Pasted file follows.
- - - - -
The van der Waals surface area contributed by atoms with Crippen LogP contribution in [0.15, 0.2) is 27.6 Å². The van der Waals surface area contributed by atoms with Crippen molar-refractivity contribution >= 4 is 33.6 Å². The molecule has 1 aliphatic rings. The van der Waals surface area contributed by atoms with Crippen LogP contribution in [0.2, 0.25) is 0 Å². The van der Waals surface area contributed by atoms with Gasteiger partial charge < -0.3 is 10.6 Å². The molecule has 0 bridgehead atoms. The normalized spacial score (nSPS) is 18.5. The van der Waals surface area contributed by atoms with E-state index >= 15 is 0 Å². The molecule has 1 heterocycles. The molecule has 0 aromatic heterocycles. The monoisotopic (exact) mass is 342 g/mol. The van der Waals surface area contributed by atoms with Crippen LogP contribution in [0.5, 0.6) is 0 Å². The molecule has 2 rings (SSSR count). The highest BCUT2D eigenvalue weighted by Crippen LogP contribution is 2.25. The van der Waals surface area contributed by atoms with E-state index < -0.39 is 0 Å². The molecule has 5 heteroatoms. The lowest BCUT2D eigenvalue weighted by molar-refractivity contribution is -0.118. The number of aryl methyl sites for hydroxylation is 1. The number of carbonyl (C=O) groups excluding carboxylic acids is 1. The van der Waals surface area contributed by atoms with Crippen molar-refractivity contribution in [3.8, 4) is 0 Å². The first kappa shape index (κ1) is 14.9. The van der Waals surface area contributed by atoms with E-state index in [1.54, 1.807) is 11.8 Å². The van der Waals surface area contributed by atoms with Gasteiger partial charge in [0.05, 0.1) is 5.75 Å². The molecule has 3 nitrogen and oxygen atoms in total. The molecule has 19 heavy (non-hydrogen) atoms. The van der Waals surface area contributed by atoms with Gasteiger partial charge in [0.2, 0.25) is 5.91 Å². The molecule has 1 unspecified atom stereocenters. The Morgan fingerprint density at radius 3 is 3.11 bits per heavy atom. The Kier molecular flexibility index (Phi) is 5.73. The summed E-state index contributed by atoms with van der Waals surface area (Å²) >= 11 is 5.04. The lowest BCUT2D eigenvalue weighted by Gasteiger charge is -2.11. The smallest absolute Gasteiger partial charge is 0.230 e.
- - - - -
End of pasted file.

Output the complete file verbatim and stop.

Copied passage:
The van der Waals surface area contributed by atoms with Crippen LogP contribution in [0.15, 0.2) is 27.6 Å². The van der Waals surface area contributed by atoms with Crippen molar-refractivity contribution >= 4 is 33.6 Å². The molecule has 1 aliphatic rings. The van der Waals surface area contributed by atoms with Crippen LogP contribution in [0.2, 0.25) is 0 Å². The van der Waals surface area contributed by atoms with Gasteiger partial charge < -0.3 is 10.6 Å². The molecule has 0 bridgehead atoms. The normalized spacial score (nSPS) is 18.5. The van der Waals surface area contributed by atoms with E-state index >= 15 is 0 Å². The molecule has 1 heterocycles. The molecule has 0 aromatic heterocycles. The monoisotopic (exact) mass is 342 g/mol. The van der Waals surface area contributed by atoms with Crippen LogP contribution in [0.5, 0.6) is 0 Å². The molecule has 2 rings (SSSR count). The highest BCUT2D eigenvalue weighted by Crippen LogP contribution is 2.25. The van der Waals surface area contributed by atoms with E-state index < -0.39 is 0 Å². The molecule has 5 heteroatoms. The lowest BCUT2D eigenvalue weighted by molar-refractivity contribution is -0.118. The number of aryl methyl sites for hydroxylation is 1. The number of carbonyl (C=O) groups excluding carboxylic acids is 1. The van der Waals surface area contributed by atoms with Crippen molar-refractivity contribution in [3.8, 4) is 0 Å². The first kappa shape index (κ1) is 14.9. The van der Waals surface area contributed by atoms with E-state index in [1.54, 1.807) is 11.8 Å². The van der Waals surface area contributed by atoms with Gasteiger partial charge in [0.05, 0.1) is 5.75 Å². The molecule has 3 nitrogen and oxygen atoms in total. The molecule has 19 heavy (non-hydrogen) atoms. The van der Waals surface area contributed by atoms with Gasteiger partial charge in [0.2, 0.25) is 5.91 Å². The molecule has 1 unspecified atom stereocenters. The Morgan fingerprint density at radius 3 is 3.11 bits per heavy atom. The Kier molecular flexibility index (Phi) is 5.73. The summed E-state index contributed by atoms with van der Waals surface area (Å²) >= 11 is 5.04. The lowest BCUT2D eigenvalue weighted by Gasteiger charge is -2.11. The smallest absolute Gasteiger partial charge is 0.230 e.